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Repetition makes the heart grow fonder

According to critic Stephen Rupp, Calderon creates in his play, La vida es sueno (or Life is a Dream) "a process of repetition which creates thematic and narrative patterns and generates a space of delay in which the reader may apprehend those patterns as central to a fitting closure" (292).

While reading Life is a Dream, I did take time to bust out my handy dandy highlighter and greenify several repeating words and phrases in the play. Thus, Rupp's analysis seems correct. Calderon's use of repetition did cause me to "apprehend those patterns" and note their importance to the text as a whole. For example, the very first word I highlighted was the second one spoken: "Hippogriff." While I didn't know this at the time, I would continue highlighting references to "animals" and "beasts" and "labyrinths" throughout the play. (In case you're confused as to why I lump "labyrinth" in with references to "beasts" see this site on the myth of the Minotaur in greek mythology. I plan on using this in my project so, I won't go into too much detail on this connection here.) Further examples of repetition lie in the repeated references to the play's title, continuous references to the sun and other light forms (stars, candles, etc), descriptions of life as a state of "living death," and repeated references to the conflict between free will and fate. Calderon's repeated references to all of these thematic elements solidify their importance in the readers mind, allowing his audience to gain a better grasp on the possible messages he is implying, and thus enabling them to enjoy them further.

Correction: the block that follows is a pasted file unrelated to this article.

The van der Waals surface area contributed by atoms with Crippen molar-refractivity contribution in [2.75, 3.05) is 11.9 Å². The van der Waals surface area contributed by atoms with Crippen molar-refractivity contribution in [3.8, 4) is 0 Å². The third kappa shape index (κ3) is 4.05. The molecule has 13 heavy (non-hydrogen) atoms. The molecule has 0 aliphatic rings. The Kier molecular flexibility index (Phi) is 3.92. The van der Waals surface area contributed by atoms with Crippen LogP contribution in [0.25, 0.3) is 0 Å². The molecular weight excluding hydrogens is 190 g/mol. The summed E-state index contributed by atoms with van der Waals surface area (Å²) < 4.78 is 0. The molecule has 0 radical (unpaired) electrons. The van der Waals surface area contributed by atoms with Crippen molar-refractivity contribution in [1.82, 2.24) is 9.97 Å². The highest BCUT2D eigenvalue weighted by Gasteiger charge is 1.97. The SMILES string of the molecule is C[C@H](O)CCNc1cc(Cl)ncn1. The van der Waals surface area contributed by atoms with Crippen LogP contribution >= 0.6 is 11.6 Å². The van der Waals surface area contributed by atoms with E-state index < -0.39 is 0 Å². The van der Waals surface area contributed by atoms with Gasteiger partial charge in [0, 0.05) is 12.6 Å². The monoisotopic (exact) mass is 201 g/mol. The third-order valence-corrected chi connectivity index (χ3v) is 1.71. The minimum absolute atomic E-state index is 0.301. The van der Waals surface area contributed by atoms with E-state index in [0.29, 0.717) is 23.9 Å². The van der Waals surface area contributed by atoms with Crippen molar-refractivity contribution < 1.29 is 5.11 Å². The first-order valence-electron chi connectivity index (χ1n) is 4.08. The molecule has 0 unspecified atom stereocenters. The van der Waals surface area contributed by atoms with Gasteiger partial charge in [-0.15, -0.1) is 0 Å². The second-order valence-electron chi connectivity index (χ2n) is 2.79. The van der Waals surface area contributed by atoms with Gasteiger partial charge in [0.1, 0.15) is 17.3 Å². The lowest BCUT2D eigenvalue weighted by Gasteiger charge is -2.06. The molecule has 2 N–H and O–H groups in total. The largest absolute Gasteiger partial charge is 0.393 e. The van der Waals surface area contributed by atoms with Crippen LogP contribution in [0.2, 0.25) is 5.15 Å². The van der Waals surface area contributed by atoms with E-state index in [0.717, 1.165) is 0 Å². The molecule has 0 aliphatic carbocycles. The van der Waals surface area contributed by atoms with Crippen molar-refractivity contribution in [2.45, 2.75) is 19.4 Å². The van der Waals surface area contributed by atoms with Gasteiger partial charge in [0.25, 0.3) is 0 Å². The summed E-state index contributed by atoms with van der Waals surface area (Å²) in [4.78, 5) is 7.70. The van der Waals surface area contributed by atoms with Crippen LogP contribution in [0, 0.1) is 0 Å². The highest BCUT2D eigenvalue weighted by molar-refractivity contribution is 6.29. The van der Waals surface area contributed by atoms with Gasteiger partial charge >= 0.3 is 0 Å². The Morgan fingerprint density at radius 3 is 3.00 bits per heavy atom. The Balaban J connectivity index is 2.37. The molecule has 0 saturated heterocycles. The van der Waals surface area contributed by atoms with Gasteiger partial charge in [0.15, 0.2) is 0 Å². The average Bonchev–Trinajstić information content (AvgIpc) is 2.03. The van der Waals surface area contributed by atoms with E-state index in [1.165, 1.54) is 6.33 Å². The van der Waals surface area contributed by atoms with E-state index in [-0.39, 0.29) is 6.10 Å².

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Comments (7)

Derek Tickle:

So what is it about repetition and how it can be used to emphasize many themes.

I think that the references to Segismundo are demoting and related to animals. This is, most likely, because of his imprisonment.

What about repetition in the Bible and how it has a different role? It seems as though repetition offers an important view of how humans and "nature" can be used to convey a specific point.

As for the title "Life is a Dream," I think that it begins to explain how anything you do in life can be compared to whether it is a dream or real life.

Ellen Einsporn:

Good points, Derek. Basically, repetition in the sense that Rupp describes it is easy to understand. Repetition increases importance. For example, the more an author repeats a symbol within his or her work, the more the reader becomes aware of it, and the more important it becomes.

Greta Carroll:

Ellen, I agree, there was a lot of repetition in the play. The repetition of hippogriff particularly interested me as well. It seemed mainly to be used in reference to Segismundo and Rosaura. However, while I was doing some research for my casebook this week, I discovered something interesting. Appelbaum (the translator and editor of our version of the play) in the introduction says that, “(his[Astolfo’s] name is borrowed from that of one of the heroes of Ludovico Ariosto’s epic poem Orlando furioso…)” (xiii). Well, while I was researching I discovered that in Orlando furioso the character named Astolfo actually rides on a hippogriff for a time. So not only is this word literally repeated over and over in the play, it seems that it is also alluded to through the very naming of Astolfo.


Ellen, that is some good close reading. By reading your blog about all the animal references, it further drives the theme of nature vs. nurture as Segismundo initially only used his instincts as king and did not think about free will.

Bethany Merryman:

This is very interesting. I noticed the repetition in the play as well and agree that it really helps the reader pick out the important aspects of the story. And agree with Jenna that it further influences the idea of nature vs. nurture in the play.

Katie Vann:

I noticed a little of the repetition during the play, but not as much as I did after I read your blog. I'm interested to see what your project is since its something dealing with one of the refencecs in this play.

Ellen Einsporn:

Well, I'm glad my thoughts helped you all. Greta, yours helped me. I noticed the reference to the hippogriff in the play, but would have never known the interesting link to Astolfo. Thanks!


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